• GRVMNT - dance troupe (Lilly’s Golden Buzzer pick)

And now the fun begins, as over the next three weeks, Canada gets to decide who will win Canada’s Got Talent. Next week, nine acts will perform, with two of them advancing as judge picks and the others being determined by Canada’s votes.

Other thoughts:
  • It was announced that Simon Cowell will be a guest judge at the CGT live finale, which takes place on May 17th. Only three more weeks to go? I’d better start updating my resume.

  • They only showed quick cuts of the judges going through the acts to pare them down to only 18 semi-finalists. In reality, I have to imagine this would have been a painstaking exercise. Sure, it might be easy to rank acts that are similar – say, which comedian was funniest, or which singer had the best voice. But how do you judge acts relative to one another when they’re completely different? How does one judge a magician against a dance troupe, for example? Or the fiddler who balances a bike on his face with a trained dog act? Apples and oranges, as the saying goes.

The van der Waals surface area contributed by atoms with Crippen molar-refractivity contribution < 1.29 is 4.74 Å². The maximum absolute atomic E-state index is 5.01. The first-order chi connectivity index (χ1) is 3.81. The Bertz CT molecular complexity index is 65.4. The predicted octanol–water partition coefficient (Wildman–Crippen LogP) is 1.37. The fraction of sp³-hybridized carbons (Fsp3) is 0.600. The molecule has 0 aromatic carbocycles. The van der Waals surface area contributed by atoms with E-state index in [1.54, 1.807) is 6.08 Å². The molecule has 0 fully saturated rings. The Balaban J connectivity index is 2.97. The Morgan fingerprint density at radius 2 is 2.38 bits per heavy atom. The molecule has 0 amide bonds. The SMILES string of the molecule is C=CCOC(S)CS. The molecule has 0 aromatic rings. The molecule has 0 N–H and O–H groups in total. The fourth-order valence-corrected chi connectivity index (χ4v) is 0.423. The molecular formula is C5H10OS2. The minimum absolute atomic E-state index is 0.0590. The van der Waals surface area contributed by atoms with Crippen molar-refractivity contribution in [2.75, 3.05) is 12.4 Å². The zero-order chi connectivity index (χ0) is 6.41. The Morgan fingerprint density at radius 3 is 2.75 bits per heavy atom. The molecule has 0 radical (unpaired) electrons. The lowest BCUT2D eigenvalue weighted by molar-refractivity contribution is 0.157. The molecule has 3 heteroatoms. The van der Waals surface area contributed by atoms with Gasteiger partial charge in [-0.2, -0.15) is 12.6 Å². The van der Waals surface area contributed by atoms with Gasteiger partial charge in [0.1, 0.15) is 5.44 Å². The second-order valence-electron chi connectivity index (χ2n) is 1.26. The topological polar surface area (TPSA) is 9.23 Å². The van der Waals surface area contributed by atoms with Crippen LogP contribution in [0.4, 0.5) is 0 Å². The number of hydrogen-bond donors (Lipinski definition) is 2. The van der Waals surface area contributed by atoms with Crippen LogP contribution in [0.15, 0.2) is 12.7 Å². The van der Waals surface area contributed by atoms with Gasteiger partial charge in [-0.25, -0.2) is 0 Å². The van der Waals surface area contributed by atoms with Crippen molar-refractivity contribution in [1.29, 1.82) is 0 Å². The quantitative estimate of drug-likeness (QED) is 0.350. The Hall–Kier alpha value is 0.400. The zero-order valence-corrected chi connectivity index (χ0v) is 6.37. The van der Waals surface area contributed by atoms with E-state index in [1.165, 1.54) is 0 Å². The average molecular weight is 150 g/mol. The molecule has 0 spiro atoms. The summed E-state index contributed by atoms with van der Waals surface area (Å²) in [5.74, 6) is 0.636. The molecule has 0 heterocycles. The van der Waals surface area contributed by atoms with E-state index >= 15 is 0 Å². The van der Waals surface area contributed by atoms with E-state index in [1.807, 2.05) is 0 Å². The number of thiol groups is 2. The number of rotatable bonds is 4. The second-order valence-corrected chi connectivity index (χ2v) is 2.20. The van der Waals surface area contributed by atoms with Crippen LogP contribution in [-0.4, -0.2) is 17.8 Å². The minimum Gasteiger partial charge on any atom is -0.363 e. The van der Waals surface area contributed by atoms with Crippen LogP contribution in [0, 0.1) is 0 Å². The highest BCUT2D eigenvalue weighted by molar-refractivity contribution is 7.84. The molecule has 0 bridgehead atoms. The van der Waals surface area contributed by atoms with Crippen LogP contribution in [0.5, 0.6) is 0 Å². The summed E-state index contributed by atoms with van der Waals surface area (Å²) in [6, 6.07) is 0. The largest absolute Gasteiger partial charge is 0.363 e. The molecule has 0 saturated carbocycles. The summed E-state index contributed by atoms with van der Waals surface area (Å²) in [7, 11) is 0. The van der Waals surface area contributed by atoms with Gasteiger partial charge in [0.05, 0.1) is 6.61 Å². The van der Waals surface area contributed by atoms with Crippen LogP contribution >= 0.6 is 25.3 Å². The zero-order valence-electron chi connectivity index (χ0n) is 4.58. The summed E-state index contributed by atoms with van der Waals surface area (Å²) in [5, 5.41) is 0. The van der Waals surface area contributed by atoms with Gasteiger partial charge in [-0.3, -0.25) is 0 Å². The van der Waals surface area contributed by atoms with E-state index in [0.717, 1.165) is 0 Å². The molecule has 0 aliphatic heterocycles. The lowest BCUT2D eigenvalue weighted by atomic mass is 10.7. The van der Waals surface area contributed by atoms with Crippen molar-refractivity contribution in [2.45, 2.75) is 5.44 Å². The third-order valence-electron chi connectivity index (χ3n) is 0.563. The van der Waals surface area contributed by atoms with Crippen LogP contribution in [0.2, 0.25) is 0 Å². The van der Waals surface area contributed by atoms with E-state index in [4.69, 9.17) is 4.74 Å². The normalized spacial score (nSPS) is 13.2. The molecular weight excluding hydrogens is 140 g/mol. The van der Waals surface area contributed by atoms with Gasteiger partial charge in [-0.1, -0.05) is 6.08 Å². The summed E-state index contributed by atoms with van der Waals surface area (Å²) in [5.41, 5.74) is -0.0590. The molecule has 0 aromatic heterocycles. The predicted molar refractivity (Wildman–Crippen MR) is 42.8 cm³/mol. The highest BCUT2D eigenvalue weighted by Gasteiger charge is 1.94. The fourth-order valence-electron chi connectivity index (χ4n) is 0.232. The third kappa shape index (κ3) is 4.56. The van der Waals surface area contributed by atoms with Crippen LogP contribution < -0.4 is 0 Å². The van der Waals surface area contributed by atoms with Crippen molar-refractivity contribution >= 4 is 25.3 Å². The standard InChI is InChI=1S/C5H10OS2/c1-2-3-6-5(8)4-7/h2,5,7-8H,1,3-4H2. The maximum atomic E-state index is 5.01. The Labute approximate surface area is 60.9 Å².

• They showed a montage of the judges and various contestants saying “I’m sorry” which, for you non-Canadians, is a phrase said by Canadians almost as much as “eh?” or “Can I get a medium double-double?” To any Canadians I’ve offended by that comment, I’m sorry.

  • At the audition taping I attended in person, there was a singer who didn’t go through to the next round. They didn’t show her audition at all on the show, even in a montage. She was disabled, and while many people in the audience sympathized with her and rooted for her to go through, the judges didn’t feel the audition was up to snuff (she was obviously nervous and the singing was pretty rough). I wonder if the honest feedback came across as a bit too harsh, so they opted to not show it? I also wonder how many other acts didn’t make the final cut of auditions.

What did you all think of the show? Let me know in the comments below.

Stills from show »